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Reading Comics: “Don’t Curse”

May 14th, 2012 Posted by david brothers

There’s a Louis CK bit that I like a lot. It’s about how he hates “the n-word.” He goes on to say, “Not ‘nigger,’ by the way. I mean ‘the n-word,’ literally.” It’s a great bit because it’s funny, first of all, but it’s funny because it’s all about taking responsibility for the stupid things you want to say. A wise man once said “They wanna live in the house but don’t want no grass to grow.” People want to get the impact of having a curse word in their text, but they don’t want to take responsibility for the coarseness. They want all of the benefits and none of the downsides. And that’s weak.

Basically, know your outlet and your audience. I can’t curse on ComicsAlliance. Any expletives I might care to use would be turned into —- or f*** or ****** or whatever. I care a lot about how my writing flows and looks, and that looks stupid in text. ASCII’d out or asterisked to death curses in comics drive me crazy. Especially when they spell out the cusses in ascii characters like @$$ because… dude, who are you kidding? It’s having your cake and eating it, too. You’re a writer… figure out some way around it.

There are a couple of exceptions, of course. I’ve always liked the Milestone squiggle, because they used it for… I don’t know, high cuss words? The really bad ones? It can be seen here in Dwayne McDuffie, Ivan Velez Jr., and Trevor von Eeden’s Blood Syndicate #1:

and Adam Warren’s black bars in Empowered, this one taken from Empowered Volume 6 (Empowered Volume 7 is due out soon, get some):

The squiggles and boxes feel more like bleeps than trying to have it both ways. Maybe it’s because the squiggle is art, rather than text standing in for other text, and I read that differently.

I started reading 2000 AD recently. There’s a strip in there called Grey Area that did something cool. Here’s a page from the chapter in prog 1767, pictures and words by Karl Richardson and Dan Abnett, that shows what I mean:

And I mean, I hate fake cuss words. Legion of Superheroes comics look stupid. Or silly. Maybe both. But this right here made me laugh. I like “grawlix” as a swear, because it’s both clever and explained in the story.

Grawlix is a bit of obscure comics terminology. It was coined by Mort Walker (the Beetle Bailey guy) in the ’60s, and he used it to refer to the faked up cusses you’d see in comics. Abnett here is using grawlix as a safe curse for men and women in uniform. When they step out of line and use real curses, they’re told to “Grawlix that.” It becomes about decorum in the text, which is much, much more interesting than being polite outside of the text.

Here’s another page, this time from prog 1770. Art by Lee Carter this time:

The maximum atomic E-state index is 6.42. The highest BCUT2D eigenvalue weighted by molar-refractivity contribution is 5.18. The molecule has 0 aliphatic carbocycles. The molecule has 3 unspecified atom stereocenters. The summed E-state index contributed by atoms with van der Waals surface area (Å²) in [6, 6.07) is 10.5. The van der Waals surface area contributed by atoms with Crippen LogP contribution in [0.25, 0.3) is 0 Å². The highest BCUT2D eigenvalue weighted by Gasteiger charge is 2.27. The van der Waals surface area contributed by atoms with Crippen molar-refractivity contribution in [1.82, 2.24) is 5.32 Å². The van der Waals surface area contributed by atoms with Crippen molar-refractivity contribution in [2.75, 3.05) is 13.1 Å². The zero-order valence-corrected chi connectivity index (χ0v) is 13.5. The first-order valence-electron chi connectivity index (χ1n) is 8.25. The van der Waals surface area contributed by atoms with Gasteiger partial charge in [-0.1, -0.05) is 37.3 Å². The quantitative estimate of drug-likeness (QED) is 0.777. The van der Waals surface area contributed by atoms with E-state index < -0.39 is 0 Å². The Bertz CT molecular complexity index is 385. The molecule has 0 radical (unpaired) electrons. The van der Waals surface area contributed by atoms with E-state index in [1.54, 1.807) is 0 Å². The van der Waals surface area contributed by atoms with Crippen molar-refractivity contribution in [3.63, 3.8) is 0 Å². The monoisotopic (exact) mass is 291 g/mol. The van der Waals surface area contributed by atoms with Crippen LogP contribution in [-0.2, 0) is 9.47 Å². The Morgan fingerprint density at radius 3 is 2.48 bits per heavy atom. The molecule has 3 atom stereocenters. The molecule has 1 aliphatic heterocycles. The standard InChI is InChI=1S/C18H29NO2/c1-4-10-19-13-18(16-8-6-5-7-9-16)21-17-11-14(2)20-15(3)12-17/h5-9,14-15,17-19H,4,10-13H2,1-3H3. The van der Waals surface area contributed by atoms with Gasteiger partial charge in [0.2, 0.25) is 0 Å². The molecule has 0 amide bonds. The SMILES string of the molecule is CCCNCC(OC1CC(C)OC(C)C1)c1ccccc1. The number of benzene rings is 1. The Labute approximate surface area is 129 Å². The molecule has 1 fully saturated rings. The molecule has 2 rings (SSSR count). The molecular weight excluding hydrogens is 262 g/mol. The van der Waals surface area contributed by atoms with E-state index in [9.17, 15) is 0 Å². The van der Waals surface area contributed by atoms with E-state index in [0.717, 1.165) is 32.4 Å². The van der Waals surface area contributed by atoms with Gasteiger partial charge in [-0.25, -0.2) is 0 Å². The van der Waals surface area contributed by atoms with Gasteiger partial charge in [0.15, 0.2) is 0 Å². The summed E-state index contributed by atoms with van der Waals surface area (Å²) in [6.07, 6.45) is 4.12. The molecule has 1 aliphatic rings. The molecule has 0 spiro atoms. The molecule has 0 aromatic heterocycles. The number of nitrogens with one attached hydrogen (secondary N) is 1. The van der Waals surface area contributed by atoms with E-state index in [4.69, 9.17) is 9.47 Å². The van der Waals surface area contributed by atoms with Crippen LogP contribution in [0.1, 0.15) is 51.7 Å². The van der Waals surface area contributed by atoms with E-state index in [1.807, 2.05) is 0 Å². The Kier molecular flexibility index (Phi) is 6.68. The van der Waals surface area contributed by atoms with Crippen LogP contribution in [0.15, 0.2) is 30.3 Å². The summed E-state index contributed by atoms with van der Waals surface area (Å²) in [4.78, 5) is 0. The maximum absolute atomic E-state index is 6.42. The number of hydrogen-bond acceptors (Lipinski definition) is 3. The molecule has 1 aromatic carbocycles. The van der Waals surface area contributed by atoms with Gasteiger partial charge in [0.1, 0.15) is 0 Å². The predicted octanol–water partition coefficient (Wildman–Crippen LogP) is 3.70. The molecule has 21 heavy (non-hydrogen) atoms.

Anyway, cuss, don’t, or be clever about it. That’s all.

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Fourcast! 79: What David Read

March 7th, 2011 Posted by david brothers

-David bought comics!
-Heroes for Hire 4, by Dan Abnett & Andy Lanning/Robert Atkins
-Power Man & Iron Fist 2, by Fred Van Lente/Wellington Alves & Nelson Pereira
-Thunderbolts 154, by Jeff Parker & Declan Shalvey
-Joe the Barbarian 8, by Grant Morrison & Sean Murphy
-You’ll never guess which one he wasn’t too fond of.
-Esther only bought a single book, so David gets to do most of the reviewing.
-Luckily, the Fourcast! is your number one source for digressions… so this one’s an hour.
-HOLLA.
-6th Sense’s 4a.m. Instrumental for the theme music.
-See you, space cowboy!

Subscribe to the Fourcast! via:
-Podcast Alley feed!
-RSS feed via Feedburner
-iTunes Store

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Cripes on Infinite Earths Part 3: Two Faces

September 30th, 2010 Posted by guest article

Guest article by Fletcher “Syrg” Arnett.

Probably the biggest sin the Elseworlds line committed is that for every breakout hit or disaster the line produced, there were two or three bland piles of tripe released. Batman got the most Elseworlds, so he got the most dull stories- it’s simple probability. Today we’re going to start peering at those.


Batman: Two Faces
Written by: Dan Abnett & Andy Lanning
Art by: Anthony Williams & Tom Palmer
Focuses on: Batman
Self-contained/Multiple books: Self-contained
Published in: 1998
Central premise: Stretches the “duality of criminals/vigilantes” metaphor to its limit via the use of Two-Face, while Batman is also the Joker (oh like you couldn’t guess that from the cover)
Martian Manhunter Out of Fucking Nowhere? No

To be honest, I think the framing device for this story is a bit clever: inside the Iceberg Lounge, a gentleman’s club in late Victorian Era Gotham, Peregrine White and James Gordon swap tales of the bizarre and exciting from their lines of work, sworn to secrecy within the club’s walls. This evening, it’s Gordon’s turn to tell the tale, and he fills in the details on a case that was “the talk of every broadsheet in America” at the time.

There’s a recurring theme in a lot of Elseworlds of putting Batman a) in a Victorian-ish time period (fun note: this story takes place three years before the similarly-timed Gotham by Gaslight, the ur-Elseworld), and b) making him some sort of psychologist or similar skillset. Here he’s a criminologist “and amateur sleuth” of some renown. It doesn’t really have much to do with this story aside from his wanting to help cure the schizophrenia of Harvey Dent, but I just thought I’d point it out, being that this is the first we’re getting to that touches on those themes.

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